Fabric suppliers are gaining an edge in other ways, too. “They are attending more trade shows and improving their online presence with transactional web sites that have all the bells and whistles and customer service levels that can be found when buying from leading online traders,” said Laderman.
Industry bodies, too, have been doing what they can to help designers, brands and manufacturers maximize their assets in these uncertain times and prepare for what many view as the worst possible scenario, a no-deal Brexit. No deal would bring even more uncertainty, not to mention a disruption to exports, compromised policing and security and an even more fractious relationship between Britain and the EU.
Add to that supply chain disruption, immigration issues, and higher tariffs for goods coming and going from the EU and other countries as the U.K. would be forced to default to World Trade Organization rules.
Earlier this month, the British Fashion Council laid out the consequences of a no-deal Brexit. It said that based on UKFT export figures from 2018, switching to WTO rules would cost the fashion industry between 850 million pounds and 900 million pounds. WTO tariffs on clothing are around 12 percent.
“As designers prepare to sell their collections, which may well be delivered after we have left the EU, they need to factor in the potential of WTO tariffs — so they need to look at pricing, and really look at their contracts to understand whether they — or the retailers — are paying duty,” said Caroline Rush, chief executive of the British Fashion Council.
“It is all that you can do at this moment — prepare, prepare, prepare. Of course, for small teams that are short of resources, that is a significant challenge in itself,” she added.
Alger of UKFT said designers and brands also have to think about how they’re going to get samples back and forth across the U.K. border when they attend trade shows post-Brexit, if there is no deal. They’ll also be forced to convince clients in foreign markets that they will deliver at the right price, and on time.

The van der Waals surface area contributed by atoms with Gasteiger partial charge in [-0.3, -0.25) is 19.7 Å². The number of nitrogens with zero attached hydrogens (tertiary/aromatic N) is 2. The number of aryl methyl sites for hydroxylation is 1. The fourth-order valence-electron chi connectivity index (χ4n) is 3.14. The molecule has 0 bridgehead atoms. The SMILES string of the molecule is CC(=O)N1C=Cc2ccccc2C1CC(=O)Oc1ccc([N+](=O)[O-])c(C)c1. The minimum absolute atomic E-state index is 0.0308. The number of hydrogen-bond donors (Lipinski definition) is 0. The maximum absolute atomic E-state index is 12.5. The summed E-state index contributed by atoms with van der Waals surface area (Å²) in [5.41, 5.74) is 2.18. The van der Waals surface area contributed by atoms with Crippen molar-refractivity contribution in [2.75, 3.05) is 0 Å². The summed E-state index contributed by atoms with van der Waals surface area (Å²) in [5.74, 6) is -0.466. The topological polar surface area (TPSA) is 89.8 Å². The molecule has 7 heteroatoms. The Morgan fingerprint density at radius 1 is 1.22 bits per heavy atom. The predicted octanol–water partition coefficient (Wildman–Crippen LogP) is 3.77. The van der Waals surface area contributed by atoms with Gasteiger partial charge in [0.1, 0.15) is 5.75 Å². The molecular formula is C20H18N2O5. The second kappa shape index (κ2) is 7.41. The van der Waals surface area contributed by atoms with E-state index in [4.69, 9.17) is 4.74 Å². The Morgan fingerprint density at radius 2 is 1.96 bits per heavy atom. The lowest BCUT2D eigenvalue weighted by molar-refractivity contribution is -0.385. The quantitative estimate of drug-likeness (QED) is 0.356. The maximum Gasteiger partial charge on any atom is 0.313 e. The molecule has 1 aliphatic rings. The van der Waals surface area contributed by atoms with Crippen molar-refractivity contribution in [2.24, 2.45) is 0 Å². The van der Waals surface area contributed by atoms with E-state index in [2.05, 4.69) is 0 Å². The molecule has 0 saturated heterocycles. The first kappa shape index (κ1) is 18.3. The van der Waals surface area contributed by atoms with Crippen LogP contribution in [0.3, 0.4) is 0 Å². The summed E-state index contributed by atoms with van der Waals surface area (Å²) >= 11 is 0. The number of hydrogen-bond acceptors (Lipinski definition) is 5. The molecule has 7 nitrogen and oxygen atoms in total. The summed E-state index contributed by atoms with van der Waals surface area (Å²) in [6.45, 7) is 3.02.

“We live in a world where international trade is very price-driven, and needs to be very responsive. Anything that makes British products more expensive on shelves in another country, or takes longer to get there, is going to make those retail buyers — in an already very difficult retail environment — think twice,” about buying British, he said.
He believes the short term will continue to be difficult, given all the question marks and the fact that government and parliament remain at odds. Johnson has suspended parliament — it remains unclear whether he’s done that lawfully or unlawfully — until mid-October when he plans to push through a splashy new budget.
“I think we are in for a bumpy couple of months, and I very much hope that some common sense will start to come through. I personally hope that it gets sorted out, but I think it is going to be difficult because of all the rancor,” in the Brexit process so far, Alger said.
He believes the medium-term will be rosier. “Business will adapt as soon as we know exactly what it is that we are dealing with. It will absolutely adapt to whatever the new reality is,” Alger said.